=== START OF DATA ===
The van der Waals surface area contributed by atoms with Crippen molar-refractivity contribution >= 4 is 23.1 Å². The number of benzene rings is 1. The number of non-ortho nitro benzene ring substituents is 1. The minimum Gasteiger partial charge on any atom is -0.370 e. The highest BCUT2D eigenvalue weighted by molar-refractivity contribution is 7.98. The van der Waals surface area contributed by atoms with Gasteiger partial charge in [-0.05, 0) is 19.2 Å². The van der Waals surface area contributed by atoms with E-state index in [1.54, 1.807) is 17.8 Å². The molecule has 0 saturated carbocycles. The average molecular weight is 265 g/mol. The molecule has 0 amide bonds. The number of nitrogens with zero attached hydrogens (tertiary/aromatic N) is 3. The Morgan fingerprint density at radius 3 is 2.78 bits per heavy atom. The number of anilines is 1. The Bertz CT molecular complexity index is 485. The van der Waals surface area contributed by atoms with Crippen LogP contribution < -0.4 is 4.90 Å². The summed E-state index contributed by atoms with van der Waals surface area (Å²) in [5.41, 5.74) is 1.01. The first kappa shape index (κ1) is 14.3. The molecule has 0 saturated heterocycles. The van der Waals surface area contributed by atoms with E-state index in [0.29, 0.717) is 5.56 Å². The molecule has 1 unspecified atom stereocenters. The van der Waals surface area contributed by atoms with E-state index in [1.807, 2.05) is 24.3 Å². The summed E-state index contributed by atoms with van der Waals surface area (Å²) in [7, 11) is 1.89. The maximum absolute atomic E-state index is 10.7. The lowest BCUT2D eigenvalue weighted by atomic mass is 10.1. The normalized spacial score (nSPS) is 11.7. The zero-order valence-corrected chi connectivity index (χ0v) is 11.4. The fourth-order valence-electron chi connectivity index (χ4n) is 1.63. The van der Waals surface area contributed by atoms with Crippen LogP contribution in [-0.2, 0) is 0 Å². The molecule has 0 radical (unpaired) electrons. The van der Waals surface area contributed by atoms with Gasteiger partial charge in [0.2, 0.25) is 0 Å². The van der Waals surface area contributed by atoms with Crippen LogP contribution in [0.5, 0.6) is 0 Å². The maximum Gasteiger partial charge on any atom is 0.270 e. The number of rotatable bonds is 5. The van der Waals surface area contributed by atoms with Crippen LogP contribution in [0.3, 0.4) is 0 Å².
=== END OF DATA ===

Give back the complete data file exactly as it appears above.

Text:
The van der Waals surface area contributed by atoms with Crippen molar-refractivity contribution >= 4 is 23.1 Å². The number of benzene rings is 1. The number of non-ortho nitro benzene ring substituents is 1. The minimum Gasteiger partial charge on any atom is -0.370 e. The highest BCUT2D eigenvalue weighted by molar-refractivity contribution is 7.98. The van der Waals surface area contributed by atoms with Gasteiger partial charge in [-0.05, 0) is 19.2 Å². The van der Waals surface area contributed by atoms with E-state index in [1.54, 1.807) is 17.8 Å². The molecule has 0 saturated carbocycles. The average molecular weight is 265 g/mol. The molecule has 0 amide bonds. The number of nitrogens with zero attached hydrogens (tertiary/aromatic N) is 3. The Morgan fingerprint density at radius 3 is 2.78 bits per heavy atom. The number of anilines is 1. The Bertz CT molecular complexity index is 485. The van der Waals surface area contributed by atoms with Crippen LogP contribution < -0.4 is 4.90 Å². The summed E-state index contributed by atoms with van der Waals surface area (Å²) in [5.41, 5.74) is 1.01. The first kappa shape index (κ1) is 14.3. The molecule has 0 saturated heterocycles. The van der Waals surface area contributed by atoms with E-state index in [0.29, 0.717) is 5.56 Å². The molecule has 1 unspecified atom stereocenters. The van der Waals surface area contributed by atoms with E-state index in [1.807, 2.05) is 24.3 Å². The summed E-state index contributed by atoms with van der Waals surface area (Å²) in [7, 11) is 1.89. The maximum absolute atomic E-state index is 10.7. The lowest BCUT2D eigenvalue weighted by atomic mass is 10.1. The normalized spacial score (nSPS) is 11.7. The zero-order valence-corrected chi connectivity index (χ0v) is 11.4. The fourth-order valence-electron chi connectivity index (χ4n) is 1.63. The van der Waals surface area contributed by atoms with Crippen LogP contribution in [-0.2, 0) is 0 Å². The molecule has 0 radical (unpaired) electrons. The van der Waals surface area contributed by atoms with Gasteiger partial charge in [0.2, 0.25) is 0 Å². The van der Waals surface area contributed by atoms with Crippen LogP contribution in [0.5, 0.6) is 0 Å². The maximum Gasteiger partial charge on any atom is 0.270 e. The number of rotatable bonds is 5. The van der Waals surface area contributed by atoms with Crippen LogP contribution in [0.3, 0.4) is 0 Å².